Browns in Oberlin?
by Ian Haynes
the Cleveland Browns hired head coach Butch Davis, one of his first
moves was to suggest that the team move away from their training
facility in Berea, Ohio for part of their summer training camps.
The top four schools mentioned as possible sites to move the team
to were Kent State University, Hiram College, Ohio Northern and
the surprise of the bunch, Oberlin. This information was mentioned
late in March of this year.
The story surfaced in the local media [The Morning Journal]
with the Browns, under new coach Butch Davis, wanting to find an
isolated location for their training camp instead of right now staying
in hotel rooms in Berea. Oberlin was mentioned along with a few
other schools who were lobbying pretty heavily to bring the Browns
to their schools, VicePresident for College Relations Al Moran
Through the next few months the other schools were eliminated as
candidates for the training camps until, at this point, only Oberlin
and the Browns current training facility are left. The Browns
have visied the campus on several occasions, have toured the facilities
and been in contact with the school over the past few months.
We have talked to the Browns on several occasions and the
way the College looks at it is if it works out its just like
another summer conference. We have summer conferences when we have
no academic programs underway, the dorms and the fields are vacant
and if we can work something out, we work something out, Moran
The school is not going to benefit like other schools would
have like Nicholls State in Louisiana when they brought the Saints
or St. John Fisher in Rochester when they brought in the Bills.
Those schools brought in the NFL teams not for making money as much
as using the link with the NFL for recruiting, publicity and visibility.
St. John Fisher used the training camp to help recruit athletes.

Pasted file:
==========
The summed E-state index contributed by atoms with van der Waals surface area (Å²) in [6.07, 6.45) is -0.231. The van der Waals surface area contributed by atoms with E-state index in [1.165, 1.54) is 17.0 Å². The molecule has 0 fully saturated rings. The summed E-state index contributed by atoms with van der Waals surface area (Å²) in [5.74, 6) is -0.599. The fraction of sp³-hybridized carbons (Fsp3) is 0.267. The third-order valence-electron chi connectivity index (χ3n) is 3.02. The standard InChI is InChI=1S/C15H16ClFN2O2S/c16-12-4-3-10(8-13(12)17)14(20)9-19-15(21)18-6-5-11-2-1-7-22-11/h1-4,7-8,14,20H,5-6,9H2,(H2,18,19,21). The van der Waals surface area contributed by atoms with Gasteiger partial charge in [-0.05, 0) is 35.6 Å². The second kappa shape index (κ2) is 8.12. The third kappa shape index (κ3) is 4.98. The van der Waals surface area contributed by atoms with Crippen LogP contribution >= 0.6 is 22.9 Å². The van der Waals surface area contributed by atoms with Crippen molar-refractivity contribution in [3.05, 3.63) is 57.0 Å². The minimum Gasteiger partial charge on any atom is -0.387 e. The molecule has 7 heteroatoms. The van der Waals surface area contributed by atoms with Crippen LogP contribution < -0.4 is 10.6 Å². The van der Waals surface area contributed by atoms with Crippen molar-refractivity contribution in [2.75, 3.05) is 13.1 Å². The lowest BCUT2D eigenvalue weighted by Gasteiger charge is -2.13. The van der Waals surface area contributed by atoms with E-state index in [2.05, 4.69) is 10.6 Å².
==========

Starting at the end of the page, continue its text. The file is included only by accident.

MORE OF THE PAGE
Having the Browns come isnt for the reason of publicity. We
are known as a highly selective academic institution. We are hoping
they come here because of the economic impact they would have on
the city of Oberlin, Moran said.
For the town in terms of outright consumer spending, bringing
the Browns to Oberlin would greatly increase money in the town.
Studies have been conducted in other towns hosting training camps
and have shown that these camps can bring in high six figure to
seven figure amounts of money during the time they are going on,
head football coach Jeff Ramsey said.
The Browns coming to Oberlin, while not signifying any major changes
on campus, would provide an economic boost to the community. Taking
a look at the economic impact that the Saints training camp had
on the Houma-Thibodaux area in Louisiana: the direct spending in
the area generated by the training camp was through the roof. In
2000, during the 31-day camp, direct spending attributed to the
camp was slightly over $1.4 million. Total spending attributed to
the camp ended up at just over $1.6 million. An estimated 75,000
fans swarmed the southern Louisiana area during the training camp,
looking for souvenirs, food and lodging, among other things. This